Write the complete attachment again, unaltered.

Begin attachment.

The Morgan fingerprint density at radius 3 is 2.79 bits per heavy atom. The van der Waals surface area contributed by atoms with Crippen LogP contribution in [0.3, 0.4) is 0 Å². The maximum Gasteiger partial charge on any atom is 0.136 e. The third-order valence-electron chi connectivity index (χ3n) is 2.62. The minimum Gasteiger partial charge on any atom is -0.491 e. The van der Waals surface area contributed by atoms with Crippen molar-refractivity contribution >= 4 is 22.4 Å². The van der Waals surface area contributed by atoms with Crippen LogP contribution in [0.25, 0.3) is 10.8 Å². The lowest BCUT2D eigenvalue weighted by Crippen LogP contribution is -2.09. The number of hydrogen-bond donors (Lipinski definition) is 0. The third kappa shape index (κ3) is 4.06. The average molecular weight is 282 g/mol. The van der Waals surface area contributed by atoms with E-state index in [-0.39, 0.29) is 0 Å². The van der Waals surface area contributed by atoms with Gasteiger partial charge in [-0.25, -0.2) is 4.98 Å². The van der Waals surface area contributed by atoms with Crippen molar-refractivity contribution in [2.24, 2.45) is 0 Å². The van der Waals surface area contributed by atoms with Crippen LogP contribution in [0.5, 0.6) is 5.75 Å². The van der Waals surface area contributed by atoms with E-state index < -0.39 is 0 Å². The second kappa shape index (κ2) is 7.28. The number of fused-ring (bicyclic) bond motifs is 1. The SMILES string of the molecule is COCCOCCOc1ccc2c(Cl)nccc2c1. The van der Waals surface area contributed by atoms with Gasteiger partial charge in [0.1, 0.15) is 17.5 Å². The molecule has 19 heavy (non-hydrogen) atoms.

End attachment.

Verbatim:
The Morgan fingerprint density at radius 3 is 2.79 bits per heavy atom. The van der Waals surface area contributed by atoms with Crippen LogP contribution in [0.3, 0.4) is 0 Å². The maximum Gasteiger partial charge on any atom is 0.136 e. The third-order valence-electron chi connectivity index (χ3n) is 2.62. The minimum Gasteiger partial charge on any atom is -0.491 e. The van der Waals surface area contributed by atoms with Crippen molar-refractivity contribution >= 4 is 22.4 Å². The van der Waals surface area contributed by atoms with Crippen LogP contribution in [0.25, 0.3) is 10.8 Å². The lowest BCUT2D eigenvalue weighted by Crippen LogP contribution is -2.09. The number of hydrogen-bond donors (Lipinski definition) is 0. The third kappa shape index (κ3) is 4.06. The average molecular weight is 282 g/mol. The van der Waals surface area contributed by atoms with E-state index in [-0.39, 0.29) is 0 Å². The van der Waals surface area contributed by atoms with Gasteiger partial charge in [-0.25, -0.2) is 4.98 Å². The van der Waals surface area contributed by atoms with Crippen molar-refractivity contribution in [2.24, 2.45) is 0 Å². The van der Waals surface area contributed by atoms with Crippen LogP contribution in [0.5, 0.6) is 5.75 Å². The van der Waals surface area contributed by atoms with E-state index < -0.39 is 0 Å². The second kappa shape index (κ2) is 7.28. The number of fused-ring (bicyclic) bond motifs is 1. The SMILES string of the molecule is COCCOCCOc1ccc2c(Cl)nccc2c1. The van der Waals surface area contributed by atoms with Gasteiger partial charge in [0.1, 0.15) is 17.5 Å². The molecule has 19 heavy (non-hydrogen) atoms.